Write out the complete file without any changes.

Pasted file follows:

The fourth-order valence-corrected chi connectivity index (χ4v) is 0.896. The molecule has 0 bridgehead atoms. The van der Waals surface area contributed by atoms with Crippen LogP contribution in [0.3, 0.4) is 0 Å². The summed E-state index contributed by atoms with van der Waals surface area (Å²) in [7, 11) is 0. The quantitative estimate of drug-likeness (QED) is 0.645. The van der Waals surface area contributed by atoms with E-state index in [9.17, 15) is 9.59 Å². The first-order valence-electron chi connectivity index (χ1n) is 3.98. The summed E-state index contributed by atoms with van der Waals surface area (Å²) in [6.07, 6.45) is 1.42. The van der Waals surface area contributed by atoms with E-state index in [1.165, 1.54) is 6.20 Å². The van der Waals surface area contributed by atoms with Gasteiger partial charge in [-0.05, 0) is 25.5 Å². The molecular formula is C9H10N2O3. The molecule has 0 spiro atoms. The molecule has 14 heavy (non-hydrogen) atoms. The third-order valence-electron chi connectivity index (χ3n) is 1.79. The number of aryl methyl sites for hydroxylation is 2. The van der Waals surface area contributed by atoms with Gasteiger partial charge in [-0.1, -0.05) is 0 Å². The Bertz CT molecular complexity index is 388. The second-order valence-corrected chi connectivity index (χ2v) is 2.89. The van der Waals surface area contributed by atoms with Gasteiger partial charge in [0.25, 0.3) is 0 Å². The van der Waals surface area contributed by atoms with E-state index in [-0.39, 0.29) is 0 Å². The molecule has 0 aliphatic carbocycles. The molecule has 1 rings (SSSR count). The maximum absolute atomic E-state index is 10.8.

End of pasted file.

The fourth-order valence-corrected chi connectivity index (χ4v) is 0.896. The molecule has 0 bridgehead atoms. The van der Waals surface area contributed by atoms with Crippen LogP contribution in [0.3, 0.4) is 0 Å². The summed E-state index contributed by atoms with van der Waals surface area (Å²) in [7, 11) is 0. The quantitative estimate of drug-likeness (QED) is 0.645. The van der Waals surface area contributed by atoms with E-state index in [9.17, 15) is 9.59 Å². The first-order valence-electron chi connectivity index (χ1n) is 3.98. The summed E-state index contributed by atoms with van der Waals surface area (Å²) in [6.07, 6.45) is 1.42. The van der Waals surface area contributed by atoms with E-state index in [1.165, 1.54) is 6.20 Å². The van der Waals surface area contributed by atoms with Gasteiger partial charge in [-0.05, 0) is 25.5 Å². The molecular formula is C9H10N2O3. The molecule has 0 spiro atoms. The molecule has 14 heavy (non-hydrogen) atoms. The third-order valence-electron chi connectivity index (χ3n) is 1.79. The number of aryl methyl sites for hydroxylation is 2. The van der Waals surface area contributed by atoms with Gasteiger partial charge in [-0.1, -0.05) is 0 Å². The Bertz CT molecular complexity index is 388. The second-order valence-corrected chi connectivity index (χ2v) is 2.89. The van der Waals surface area contributed by atoms with Gasteiger partial charge in [0.25, 0.3) is 0 Å². The van der Waals surface area contributed by atoms with E-state index in [-0.39, 0.29) is 0 Å². The molecule has 0 aliphatic carbocycles. The molecule has 1 rings (SSSR count). The maximum absolute atomic E-state index is 10.8.